The Microbiome Storms the White House!

By Embriette Hyde, PhD, Project Manager American Gut

One week ago today, I found myself in a place I never imagined I’d ever be-the White House. Well, not exactly. Specifically, I was sitting in an auditorium in the Eisenhower Executive Office Building-the former State, War, and Navy Building-right next to the White House. I had been invited, along with American Gut co-founder and my boss Rob Knight and American Gut collaborator Pieter Dorrestein, to attend the Office of Science and Technology Policy’s unveiling of the National Microbiome Initiative.

The Initiative was the culmination of a few  years’ long journey to get the federal government behind microbiome research-an effort that Rob Knight played an important part of and that seemingly culminated with the call for a unified microbiome initiative, published in Science by Knight and other leaders in the field. The hard work paid off-the White House has answered our call, and in a big way.

A few months ago, the White House issued a call for Microbiome Science Champions-a call that was answered by more than 100 external groups-including myself on behalf of the American Gut Project, and Rob on behalf of the new Center for Microbiome Innovation at UCSD. A few months after submitting descriptions of work being done through American Gut and the Center, Rob and I received our invitations.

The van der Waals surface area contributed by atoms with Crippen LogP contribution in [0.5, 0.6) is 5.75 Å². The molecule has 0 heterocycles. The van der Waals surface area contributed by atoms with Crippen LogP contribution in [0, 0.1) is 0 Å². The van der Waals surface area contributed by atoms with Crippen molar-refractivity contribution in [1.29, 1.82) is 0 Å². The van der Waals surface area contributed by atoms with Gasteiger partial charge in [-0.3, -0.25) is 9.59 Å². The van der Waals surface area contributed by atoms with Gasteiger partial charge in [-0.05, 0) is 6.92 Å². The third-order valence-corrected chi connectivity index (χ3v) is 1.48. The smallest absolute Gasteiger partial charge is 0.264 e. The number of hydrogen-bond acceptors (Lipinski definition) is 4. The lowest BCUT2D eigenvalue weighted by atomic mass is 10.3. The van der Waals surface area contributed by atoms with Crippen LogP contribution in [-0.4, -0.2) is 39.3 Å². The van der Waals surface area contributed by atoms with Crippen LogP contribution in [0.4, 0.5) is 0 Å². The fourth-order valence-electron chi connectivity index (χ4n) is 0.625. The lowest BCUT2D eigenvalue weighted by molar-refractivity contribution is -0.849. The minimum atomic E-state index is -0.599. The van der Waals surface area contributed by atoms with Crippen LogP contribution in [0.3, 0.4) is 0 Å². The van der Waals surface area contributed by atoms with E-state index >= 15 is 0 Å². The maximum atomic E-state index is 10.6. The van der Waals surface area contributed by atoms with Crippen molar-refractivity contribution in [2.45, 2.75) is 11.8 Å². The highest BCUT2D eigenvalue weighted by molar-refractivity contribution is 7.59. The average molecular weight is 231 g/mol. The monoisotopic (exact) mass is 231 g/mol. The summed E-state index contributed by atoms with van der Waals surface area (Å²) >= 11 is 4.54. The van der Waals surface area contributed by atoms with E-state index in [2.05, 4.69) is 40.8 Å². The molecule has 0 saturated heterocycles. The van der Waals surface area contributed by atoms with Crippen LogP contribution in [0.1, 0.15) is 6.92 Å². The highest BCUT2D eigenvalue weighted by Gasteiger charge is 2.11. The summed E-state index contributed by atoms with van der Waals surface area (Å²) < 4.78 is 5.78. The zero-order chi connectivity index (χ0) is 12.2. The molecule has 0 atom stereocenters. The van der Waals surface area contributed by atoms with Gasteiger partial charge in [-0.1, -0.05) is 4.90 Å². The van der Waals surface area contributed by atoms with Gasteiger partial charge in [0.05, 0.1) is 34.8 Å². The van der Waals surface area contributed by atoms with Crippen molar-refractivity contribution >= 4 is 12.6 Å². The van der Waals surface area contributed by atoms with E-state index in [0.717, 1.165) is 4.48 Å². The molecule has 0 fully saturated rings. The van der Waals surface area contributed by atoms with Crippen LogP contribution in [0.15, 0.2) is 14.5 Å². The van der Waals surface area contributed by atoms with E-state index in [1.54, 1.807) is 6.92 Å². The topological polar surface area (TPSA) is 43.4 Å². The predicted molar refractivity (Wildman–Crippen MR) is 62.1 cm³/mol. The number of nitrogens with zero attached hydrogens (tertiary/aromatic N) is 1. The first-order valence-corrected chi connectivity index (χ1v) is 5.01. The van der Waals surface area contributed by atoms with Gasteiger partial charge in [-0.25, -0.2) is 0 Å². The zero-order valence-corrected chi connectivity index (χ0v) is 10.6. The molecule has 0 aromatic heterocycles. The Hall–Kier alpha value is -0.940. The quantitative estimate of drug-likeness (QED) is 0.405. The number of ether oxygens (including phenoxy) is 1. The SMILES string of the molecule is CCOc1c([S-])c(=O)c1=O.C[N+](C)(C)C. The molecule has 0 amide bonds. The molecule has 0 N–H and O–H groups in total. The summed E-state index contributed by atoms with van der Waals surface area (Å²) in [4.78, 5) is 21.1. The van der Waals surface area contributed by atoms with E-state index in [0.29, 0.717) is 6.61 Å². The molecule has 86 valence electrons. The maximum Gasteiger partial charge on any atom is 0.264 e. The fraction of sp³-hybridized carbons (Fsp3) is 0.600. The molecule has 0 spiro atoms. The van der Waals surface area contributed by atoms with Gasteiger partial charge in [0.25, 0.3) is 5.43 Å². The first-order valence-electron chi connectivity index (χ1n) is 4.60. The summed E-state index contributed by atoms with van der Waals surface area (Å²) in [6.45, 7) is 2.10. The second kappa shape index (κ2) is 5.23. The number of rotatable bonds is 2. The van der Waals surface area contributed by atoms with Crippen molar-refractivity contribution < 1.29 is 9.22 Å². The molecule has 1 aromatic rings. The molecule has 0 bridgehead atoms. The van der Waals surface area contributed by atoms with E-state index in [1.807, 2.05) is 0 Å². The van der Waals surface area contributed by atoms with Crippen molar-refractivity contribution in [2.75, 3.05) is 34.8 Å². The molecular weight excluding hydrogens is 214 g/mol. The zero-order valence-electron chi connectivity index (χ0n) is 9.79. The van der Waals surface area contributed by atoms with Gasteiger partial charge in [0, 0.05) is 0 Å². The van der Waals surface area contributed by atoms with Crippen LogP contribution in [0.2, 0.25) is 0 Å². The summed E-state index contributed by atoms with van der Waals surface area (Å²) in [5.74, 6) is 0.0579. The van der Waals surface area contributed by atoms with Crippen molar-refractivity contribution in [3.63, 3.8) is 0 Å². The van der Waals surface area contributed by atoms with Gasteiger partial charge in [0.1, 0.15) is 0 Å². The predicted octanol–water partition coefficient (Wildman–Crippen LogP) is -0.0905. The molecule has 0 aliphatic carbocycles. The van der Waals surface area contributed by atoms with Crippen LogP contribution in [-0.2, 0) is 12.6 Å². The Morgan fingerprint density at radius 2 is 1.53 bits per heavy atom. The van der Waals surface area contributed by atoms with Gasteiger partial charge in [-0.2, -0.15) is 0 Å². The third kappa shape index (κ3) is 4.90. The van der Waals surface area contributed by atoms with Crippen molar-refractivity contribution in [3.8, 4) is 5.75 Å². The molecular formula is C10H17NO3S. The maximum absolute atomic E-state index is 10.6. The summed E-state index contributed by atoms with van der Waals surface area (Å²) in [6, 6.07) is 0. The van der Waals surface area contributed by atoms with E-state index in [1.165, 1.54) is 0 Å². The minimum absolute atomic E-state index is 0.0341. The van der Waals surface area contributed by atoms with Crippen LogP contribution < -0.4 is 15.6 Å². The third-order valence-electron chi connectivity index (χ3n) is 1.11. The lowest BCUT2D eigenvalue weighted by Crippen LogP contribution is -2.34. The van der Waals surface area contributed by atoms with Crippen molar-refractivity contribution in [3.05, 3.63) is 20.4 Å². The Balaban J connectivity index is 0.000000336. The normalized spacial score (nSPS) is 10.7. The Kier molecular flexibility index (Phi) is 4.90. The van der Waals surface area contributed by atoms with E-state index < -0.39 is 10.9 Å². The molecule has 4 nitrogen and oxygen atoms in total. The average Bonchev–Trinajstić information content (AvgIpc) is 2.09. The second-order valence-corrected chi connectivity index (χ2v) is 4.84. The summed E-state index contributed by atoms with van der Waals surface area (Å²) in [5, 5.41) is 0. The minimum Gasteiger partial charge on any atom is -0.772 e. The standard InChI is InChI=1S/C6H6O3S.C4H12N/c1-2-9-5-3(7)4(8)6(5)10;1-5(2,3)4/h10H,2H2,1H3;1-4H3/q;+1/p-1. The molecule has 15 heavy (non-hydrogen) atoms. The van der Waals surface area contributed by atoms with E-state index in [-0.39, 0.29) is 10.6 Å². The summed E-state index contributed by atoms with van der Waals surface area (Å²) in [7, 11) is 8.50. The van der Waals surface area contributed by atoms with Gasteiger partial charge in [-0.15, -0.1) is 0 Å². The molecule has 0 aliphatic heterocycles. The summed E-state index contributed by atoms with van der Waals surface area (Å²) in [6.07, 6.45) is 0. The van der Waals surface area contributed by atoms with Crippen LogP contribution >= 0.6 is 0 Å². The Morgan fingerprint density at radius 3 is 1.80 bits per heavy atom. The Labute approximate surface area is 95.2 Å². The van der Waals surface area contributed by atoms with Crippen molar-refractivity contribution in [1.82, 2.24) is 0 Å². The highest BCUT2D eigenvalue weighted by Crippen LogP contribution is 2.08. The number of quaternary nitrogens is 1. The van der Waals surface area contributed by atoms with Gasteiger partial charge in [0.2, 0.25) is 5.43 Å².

At the event, we learned that Federal agencies will be investing over $121 million in microbiome research, with the goals to support interdisciplinary research, facilitate the development of platform technologies, and expand the microbiome workforce. Several organizations have already pledged significant funding, including UCSD, with a contribution of $12 million through the Center for Microbiome Innovation. Everyone at the event was also treated to several panels lead by experts in the field as well as Federal agencies. The excitement and energy in the room was tangible. American Gut collaborator Jack Gilbert was invited to give a flash talk about citizen science, and he highlighted the work being done through American Gut. The American Gut Project has arrived at the White House, ladies and gentlemen! To all of our participants-look what you’ve made possible!

As I sat there, I couldn’t help but think about the future. 5 years, 10 years, 20 years from now, when we see the results of all of our hard work, I will think back on Friday, May 13th, 2016 and remember how it all began, and I’ll remember that I was witness to a very special piece of history that is going to change our field. Perhaps Congresswoman Louise Slaughter said it best: “It’s going to be like splitting the atom when we get all of this done.”


Congresswoman Louise Slaughter discusses the significance of the NMI.


Rob Knight speaks on a technology panel.

Rob Knight speaks on a technology panel.


Jack Gilbert discusses American Gut as an example of the power of microbiome citizen science.

Jack Gilbert discusses American Gut as an example of the power of microbiome citizen science.


Read the White House National Microbiome Initiative Fact Sheet

For more news pieces see:

White House taps UCSD for microbiome research–379439261.html